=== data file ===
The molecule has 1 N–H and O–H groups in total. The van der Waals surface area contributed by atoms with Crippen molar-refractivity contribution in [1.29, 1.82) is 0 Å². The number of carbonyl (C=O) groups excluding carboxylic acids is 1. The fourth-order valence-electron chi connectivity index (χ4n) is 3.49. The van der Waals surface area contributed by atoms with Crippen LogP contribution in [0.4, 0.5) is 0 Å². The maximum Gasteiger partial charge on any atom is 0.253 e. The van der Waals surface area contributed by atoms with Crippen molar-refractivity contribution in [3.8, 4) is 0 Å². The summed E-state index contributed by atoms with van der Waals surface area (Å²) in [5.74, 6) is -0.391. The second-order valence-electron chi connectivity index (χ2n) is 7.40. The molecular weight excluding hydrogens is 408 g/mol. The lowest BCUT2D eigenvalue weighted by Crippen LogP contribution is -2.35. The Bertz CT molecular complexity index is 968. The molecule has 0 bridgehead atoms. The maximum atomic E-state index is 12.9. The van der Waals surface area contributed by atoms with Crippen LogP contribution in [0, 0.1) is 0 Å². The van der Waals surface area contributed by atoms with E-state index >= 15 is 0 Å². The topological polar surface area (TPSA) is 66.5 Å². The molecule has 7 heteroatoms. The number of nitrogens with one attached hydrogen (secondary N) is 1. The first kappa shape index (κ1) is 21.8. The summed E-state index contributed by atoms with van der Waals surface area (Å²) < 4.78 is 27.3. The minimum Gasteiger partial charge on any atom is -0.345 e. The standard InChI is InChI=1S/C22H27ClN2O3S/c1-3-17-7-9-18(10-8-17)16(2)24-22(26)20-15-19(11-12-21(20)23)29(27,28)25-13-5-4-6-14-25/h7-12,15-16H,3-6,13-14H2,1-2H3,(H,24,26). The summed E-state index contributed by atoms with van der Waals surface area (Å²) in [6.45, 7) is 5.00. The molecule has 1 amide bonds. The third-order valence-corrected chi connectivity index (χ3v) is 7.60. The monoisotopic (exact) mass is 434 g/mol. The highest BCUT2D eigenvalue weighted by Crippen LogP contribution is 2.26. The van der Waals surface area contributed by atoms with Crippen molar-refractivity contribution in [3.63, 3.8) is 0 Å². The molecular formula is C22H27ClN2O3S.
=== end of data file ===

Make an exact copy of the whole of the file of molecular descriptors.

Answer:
The molecule has 1 N–H and O–H groups in total. The van der Waals surface area contributed by atoms with Crippen molar-refractivity contribution in [1.29, 1.82) is 0 Å². The number of carbonyl (C=O) groups excluding carboxylic acids is 1. The fourth-order valence-electron chi connectivity index (χ4n) is 3.49. The van der Waals surface area contributed by atoms with Crippen LogP contribution in [0.4, 0.5) is 0 Å². The maximum Gasteiger partial charge on any atom is 0.253 e. The van der Waals surface area contributed by atoms with Crippen molar-refractivity contribution in [3.8, 4) is 0 Å². The summed E-state index contributed by atoms with van der Waals surface area (Å²) in [5.74, 6) is -0.391. The second-order valence-electron chi connectivity index (χ2n) is 7.40. The molecular weight excluding hydrogens is 408 g/mol. The lowest BCUT2D eigenvalue weighted by Crippen LogP contribution is -2.35. The Bertz CT molecular complexity index is 968. The molecule has 0 bridgehead atoms. The maximum atomic E-state index is 12.9. The van der Waals surface area contributed by atoms with Crippen LogP contribution in [0, 0.1) is 0 Å². The van der Waals surface area contributed by atoms with E-state index >= 15 is 0 Å². The topological polar surface area (TPSA) is 66.5 Å². The molecule has 7 heteroatoms. The number of nitrogens with one attached hydrogen (secondary N) is 1. The first kappa shape index (κ1) is 21.8. The summed E-state index contributed by atoms with van der Waals surface area (Å²) < 4.78 is 27.3. The minimum Gasteiger partial charge on any atom is -0.345 e. The standard InChI is InChI=1S/C22H27ClN2O3S/c1-3-17-7-9-18(10-8-17)16(2)24-22(26)20-15-19(11-12-21(20)23)29(27,28)25-13-5-4-6-14-25/h7-12,15-16H,3-6,13-14H2,1-2H3,(H,24,26). The summed E-state index contributed by atoms with van der Waals surface area (Å²) in [6.45, 7) is 5.00. The molecule has 1 amide bonds. The third-order valence-corrected chi connectivity index (χ3v) is 7.60. The monoisotopic (exact) mass is 434 g/mol. The highest BCUT2D eigenvalue weighted by Crippen LogP contribution is 2.26. The van der Waals surface area contributed by atoms with Crippen molar-refractivity contribution in [3.63, 3.8) is 0 Å². The molecular formula is C22H27ClN2O3S.